The bait was dangled but Slovenia's manager refused to bite. No, he did not want to discuss England's footballers; or how they had played in the tournament so far; or the spirit in their camp.
No, Matjaz Kek just wanted to concentrate on his team. "Our whole nation is together following our success, it's a big thing back home," he reminded everyone. "They are very proud of us and we want to continue making them proud."
• Follow the Guardian's World Cup team on Twitter• Sign up to play our great Fantasy Football game• Stats centre: Get the lowdown on every player• The latest team-by-team news, features and moreThere was, admittedly, a generous sentence for Fabio Capello, whom Kek described as a "big gentleman – I have so much respect for him as a coach", but otherwise he dealt smartly and efficiently with what the swollen English media pack threw at him. As a tactical blueprint for his team in Wednesday afternoon's game against England it was perfect.
However, in an interview in today's Ekipa newspaper, Kek is more revealing, telling a reporter, Andrej Miljkovic, that: "It's a do-or-die match for England, because it's a game they can't imagine not winning. Qualification was a goal for us, and now it's a wish, but nothing more than that, so maybe that is to our advantage."
"My team has recovered from the 2-2 draw with the USA but there are still mixed emotions," Kek also admits. "My players will always know what happened last Friday but they have decided to put it behind them. The regret will be big if we don't qualify but, if we get through, it will be forgotten."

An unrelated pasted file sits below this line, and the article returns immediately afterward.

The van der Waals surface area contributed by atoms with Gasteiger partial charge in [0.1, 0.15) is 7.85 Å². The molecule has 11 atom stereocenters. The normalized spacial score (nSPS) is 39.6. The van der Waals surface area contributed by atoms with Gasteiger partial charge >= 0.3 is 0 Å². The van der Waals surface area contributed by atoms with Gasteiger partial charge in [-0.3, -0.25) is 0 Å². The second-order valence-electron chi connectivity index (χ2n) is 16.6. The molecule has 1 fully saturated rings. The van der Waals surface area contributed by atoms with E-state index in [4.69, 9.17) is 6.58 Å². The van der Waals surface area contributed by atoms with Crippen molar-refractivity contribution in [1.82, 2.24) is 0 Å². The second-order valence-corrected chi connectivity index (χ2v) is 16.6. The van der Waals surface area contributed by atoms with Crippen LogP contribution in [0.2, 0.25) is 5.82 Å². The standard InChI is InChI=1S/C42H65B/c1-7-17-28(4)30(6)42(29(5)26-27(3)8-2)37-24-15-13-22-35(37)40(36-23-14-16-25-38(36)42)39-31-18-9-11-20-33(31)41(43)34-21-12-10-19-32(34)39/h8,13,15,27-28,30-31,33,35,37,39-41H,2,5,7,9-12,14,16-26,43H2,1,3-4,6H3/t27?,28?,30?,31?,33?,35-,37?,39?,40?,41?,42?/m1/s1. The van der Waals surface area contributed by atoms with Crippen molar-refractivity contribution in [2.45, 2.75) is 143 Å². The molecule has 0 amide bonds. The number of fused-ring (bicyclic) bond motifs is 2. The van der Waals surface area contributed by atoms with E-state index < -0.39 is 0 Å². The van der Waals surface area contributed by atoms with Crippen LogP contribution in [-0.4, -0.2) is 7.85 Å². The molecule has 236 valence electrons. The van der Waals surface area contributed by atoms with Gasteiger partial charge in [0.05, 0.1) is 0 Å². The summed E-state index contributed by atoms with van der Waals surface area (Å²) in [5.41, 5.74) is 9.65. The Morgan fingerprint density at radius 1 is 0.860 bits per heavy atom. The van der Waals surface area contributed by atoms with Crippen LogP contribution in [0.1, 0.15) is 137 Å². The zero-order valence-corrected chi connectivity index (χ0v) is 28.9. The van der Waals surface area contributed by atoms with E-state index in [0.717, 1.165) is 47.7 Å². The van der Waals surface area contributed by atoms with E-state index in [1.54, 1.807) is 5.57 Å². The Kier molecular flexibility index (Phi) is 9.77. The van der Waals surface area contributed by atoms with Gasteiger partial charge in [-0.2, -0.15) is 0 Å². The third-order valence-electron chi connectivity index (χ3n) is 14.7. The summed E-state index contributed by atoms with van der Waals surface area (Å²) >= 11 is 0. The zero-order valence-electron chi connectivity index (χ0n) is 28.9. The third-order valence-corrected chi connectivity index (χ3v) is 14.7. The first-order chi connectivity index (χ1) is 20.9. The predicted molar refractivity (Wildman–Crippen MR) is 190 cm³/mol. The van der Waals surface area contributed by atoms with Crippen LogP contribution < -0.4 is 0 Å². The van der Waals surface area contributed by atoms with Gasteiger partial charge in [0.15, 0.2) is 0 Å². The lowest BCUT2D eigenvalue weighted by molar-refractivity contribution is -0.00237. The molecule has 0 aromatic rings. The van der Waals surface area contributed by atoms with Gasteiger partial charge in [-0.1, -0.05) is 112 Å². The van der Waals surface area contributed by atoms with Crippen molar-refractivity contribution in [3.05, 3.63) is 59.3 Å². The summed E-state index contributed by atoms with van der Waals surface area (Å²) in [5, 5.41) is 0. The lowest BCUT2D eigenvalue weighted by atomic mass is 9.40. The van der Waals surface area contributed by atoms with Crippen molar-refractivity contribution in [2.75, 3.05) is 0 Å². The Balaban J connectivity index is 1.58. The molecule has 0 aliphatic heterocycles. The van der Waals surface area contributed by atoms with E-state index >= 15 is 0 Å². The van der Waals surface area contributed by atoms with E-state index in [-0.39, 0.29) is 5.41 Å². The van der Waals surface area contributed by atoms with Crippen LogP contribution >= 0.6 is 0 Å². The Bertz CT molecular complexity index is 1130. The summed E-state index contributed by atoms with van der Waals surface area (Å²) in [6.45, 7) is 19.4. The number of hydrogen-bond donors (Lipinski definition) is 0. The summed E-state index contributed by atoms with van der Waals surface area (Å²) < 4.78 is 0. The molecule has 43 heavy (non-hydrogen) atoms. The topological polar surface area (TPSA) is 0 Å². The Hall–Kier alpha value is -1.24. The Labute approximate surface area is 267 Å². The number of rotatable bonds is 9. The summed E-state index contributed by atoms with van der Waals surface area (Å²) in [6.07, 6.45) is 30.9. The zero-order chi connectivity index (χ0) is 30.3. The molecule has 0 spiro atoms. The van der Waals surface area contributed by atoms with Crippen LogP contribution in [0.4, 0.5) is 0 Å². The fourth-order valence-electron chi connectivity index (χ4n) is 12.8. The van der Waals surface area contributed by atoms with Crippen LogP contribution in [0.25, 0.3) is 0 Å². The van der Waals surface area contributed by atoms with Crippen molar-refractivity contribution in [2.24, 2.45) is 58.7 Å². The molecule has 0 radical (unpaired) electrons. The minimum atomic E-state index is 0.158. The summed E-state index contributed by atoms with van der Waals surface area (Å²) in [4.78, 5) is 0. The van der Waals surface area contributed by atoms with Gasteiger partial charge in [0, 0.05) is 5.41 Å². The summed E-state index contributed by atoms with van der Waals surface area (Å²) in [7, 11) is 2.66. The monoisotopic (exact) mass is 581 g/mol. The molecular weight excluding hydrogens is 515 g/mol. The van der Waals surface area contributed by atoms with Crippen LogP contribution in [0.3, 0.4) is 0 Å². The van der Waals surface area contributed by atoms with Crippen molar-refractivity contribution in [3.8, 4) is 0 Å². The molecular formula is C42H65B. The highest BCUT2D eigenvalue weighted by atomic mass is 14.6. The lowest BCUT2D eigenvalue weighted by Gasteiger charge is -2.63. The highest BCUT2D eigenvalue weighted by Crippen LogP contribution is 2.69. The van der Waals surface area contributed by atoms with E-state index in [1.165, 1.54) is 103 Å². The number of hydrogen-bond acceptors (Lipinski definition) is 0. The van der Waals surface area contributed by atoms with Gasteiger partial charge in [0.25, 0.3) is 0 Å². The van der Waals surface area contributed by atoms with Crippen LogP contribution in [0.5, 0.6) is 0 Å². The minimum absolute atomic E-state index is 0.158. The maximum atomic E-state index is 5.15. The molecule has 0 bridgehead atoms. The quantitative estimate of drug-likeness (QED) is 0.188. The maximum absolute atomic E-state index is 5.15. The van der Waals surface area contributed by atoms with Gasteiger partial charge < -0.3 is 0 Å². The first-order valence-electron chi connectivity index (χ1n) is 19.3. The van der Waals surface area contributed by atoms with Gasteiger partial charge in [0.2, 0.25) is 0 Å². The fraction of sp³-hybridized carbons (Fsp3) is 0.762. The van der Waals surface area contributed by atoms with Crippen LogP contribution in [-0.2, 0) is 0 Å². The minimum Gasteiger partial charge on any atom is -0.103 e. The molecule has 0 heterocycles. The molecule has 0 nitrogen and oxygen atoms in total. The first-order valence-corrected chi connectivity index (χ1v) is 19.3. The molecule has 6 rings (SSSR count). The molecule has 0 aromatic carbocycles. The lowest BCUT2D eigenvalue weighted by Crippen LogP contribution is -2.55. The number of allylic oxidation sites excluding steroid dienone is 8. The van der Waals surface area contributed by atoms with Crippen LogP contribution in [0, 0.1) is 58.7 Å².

Slovenia have one major fitness worry ahead of Wednesday's game with the centre-back Marko Suler, who suffered damaged ribs against the USA, so far failing to respond to treatment. If he fails to make it, Matej Mavric will step in. "Usually I never speak about my first 11 but this time I can say that Mavric will definitely play if Suler doesn't make it," said Kek with a rare smile. "Perhaps I will give this information because Fabio Capello has told everyone that Matthew Upson will start."
But mostly the language in the Slovenia camp was of cautious understatement. The Slovenia captain, Robert Koren, hitherto open and jokey with the English press, was particularly measured. "We know that England are a very good team," he said. "They have brilliant players. But we will not be thinking much about England, we will concentrate on our team.
"I watched their games against the USA and Algeria and I saw good things and bad things. They didn't show the type of football we expect of them. It gives us some hope. But we will see on Wednesday."
A draw will be enough to push Slovenia through to the knockout stages of a major tournament for the first time in their short history. Even a defeat will not necessarily kill their chances. But Valter Birsa, whose dash and daring has guided many of his team's best moments, says his side must focus only on getting a result.
"There is no point in looking for favours elsewhere because we shouldn't need or expect lucky breaks in matches we are not involved in," he said. "We have to try to stifle out England the same way their previous two opponents did and be patient."
Birsa also warned his team-mates that Capello's side will improve on their abject displays so far, adding: "It would be foolish to think England are not a top-level team after underperforming twice under heavy pressure from their fans.
"They came here with the ambition to win the World Cup and going out in the group stage would be a disaster for them, so I am sure they will improve beyond recognition for us." Perhaps Virsa is right to be wary. Right now, however, few England fans would share his conviction.